Religion, not scientific inquiry, could be a major driver behind humans colonizing other planets, according to a panel of academics.
The panel suspected the primary motivation for humans to leave Earth would be for religious and social reasons, adding that scientific exploration is not a powerful enough motivator to propel human civilization into space.
The panel consisted of scientists, theologians and communications experts. The urge to explore and colonize far away places is historically and fundamentally, a religious impulse, and many religious leaders are already encouraging space travel.
“There was a fatwa put out by Malay Muslim authorities on how to do rituals on the International Space Station — all this has been thought through,” Michael Waltemathe, a theologian at Ruhr-University Bochum in Germany, said during a panel at the annual Mars Society convention in Washington, D.C.
Experts pointed out that the only motives other than religion to inspire exploration historically are commercial interests, security and nationalism. They speculated that commercial interests likely wouldn’t be sufficient motivation for some time, while security and nationalist imperatives are presently moot.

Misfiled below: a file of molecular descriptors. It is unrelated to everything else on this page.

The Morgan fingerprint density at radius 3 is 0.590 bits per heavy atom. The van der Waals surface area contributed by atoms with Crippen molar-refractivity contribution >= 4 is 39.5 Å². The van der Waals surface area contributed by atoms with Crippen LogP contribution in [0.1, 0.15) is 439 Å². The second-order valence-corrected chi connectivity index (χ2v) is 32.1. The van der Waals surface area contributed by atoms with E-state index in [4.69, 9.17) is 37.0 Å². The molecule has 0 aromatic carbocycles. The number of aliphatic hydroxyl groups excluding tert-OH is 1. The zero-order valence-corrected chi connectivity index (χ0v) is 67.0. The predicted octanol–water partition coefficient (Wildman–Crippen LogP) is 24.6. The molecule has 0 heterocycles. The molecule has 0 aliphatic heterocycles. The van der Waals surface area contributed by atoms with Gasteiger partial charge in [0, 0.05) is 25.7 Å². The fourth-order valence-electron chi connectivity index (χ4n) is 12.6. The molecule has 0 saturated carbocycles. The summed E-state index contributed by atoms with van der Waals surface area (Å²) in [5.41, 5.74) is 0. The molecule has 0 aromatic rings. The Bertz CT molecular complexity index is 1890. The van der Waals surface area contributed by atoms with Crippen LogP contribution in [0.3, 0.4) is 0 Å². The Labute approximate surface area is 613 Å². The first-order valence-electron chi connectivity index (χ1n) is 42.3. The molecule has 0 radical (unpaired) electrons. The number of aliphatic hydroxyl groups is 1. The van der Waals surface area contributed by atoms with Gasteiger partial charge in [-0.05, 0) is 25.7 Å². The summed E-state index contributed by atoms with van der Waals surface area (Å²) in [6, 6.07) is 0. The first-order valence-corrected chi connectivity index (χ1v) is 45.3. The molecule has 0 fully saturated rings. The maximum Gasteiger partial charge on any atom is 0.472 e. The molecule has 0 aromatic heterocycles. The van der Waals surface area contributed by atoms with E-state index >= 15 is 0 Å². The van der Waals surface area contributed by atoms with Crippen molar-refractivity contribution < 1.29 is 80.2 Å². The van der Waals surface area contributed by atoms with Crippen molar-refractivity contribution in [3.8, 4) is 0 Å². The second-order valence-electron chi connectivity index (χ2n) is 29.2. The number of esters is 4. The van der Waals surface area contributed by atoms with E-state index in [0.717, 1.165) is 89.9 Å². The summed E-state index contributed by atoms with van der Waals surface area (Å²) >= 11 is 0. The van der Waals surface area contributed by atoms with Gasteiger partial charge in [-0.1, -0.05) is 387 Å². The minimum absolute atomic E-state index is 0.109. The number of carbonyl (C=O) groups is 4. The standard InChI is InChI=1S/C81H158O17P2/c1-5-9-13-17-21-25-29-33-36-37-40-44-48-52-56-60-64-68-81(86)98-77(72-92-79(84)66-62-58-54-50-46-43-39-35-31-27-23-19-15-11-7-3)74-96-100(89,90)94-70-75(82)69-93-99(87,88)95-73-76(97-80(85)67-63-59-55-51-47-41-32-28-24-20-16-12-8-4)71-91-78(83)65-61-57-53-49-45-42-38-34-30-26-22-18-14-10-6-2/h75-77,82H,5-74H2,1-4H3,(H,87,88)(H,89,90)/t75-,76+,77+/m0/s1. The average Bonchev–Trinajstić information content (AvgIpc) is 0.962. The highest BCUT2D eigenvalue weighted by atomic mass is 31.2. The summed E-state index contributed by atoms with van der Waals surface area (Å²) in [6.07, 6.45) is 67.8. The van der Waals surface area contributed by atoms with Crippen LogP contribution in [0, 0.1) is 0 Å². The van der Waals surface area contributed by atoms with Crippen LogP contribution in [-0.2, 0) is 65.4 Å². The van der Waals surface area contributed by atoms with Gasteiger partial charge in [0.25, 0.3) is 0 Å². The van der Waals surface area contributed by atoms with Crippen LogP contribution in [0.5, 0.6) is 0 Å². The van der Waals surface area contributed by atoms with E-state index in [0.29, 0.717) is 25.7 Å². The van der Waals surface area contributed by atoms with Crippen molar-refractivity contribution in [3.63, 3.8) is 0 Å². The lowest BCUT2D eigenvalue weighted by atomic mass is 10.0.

“Since we got to the moon and we’d already beaten the Soviets that motive was gone,” Paul Levinson, a science fiction writer and professor at Fordham University, said during the panel. “Science proved insufficient as well. Science continues to be motivating factor, but it’s a weak motivation, NASA has tried, and it hasn’t ignited any real passion.”
Levinson in particular pointed out that religious motivations have a long history of promoting scientific advancement.
“Religion has received a sometimes justified, sometimes not justified, rap as being opposed to science and knowledge,” Levinson said. “We should take this idea of interrelationship of space travel and religion a little further.”
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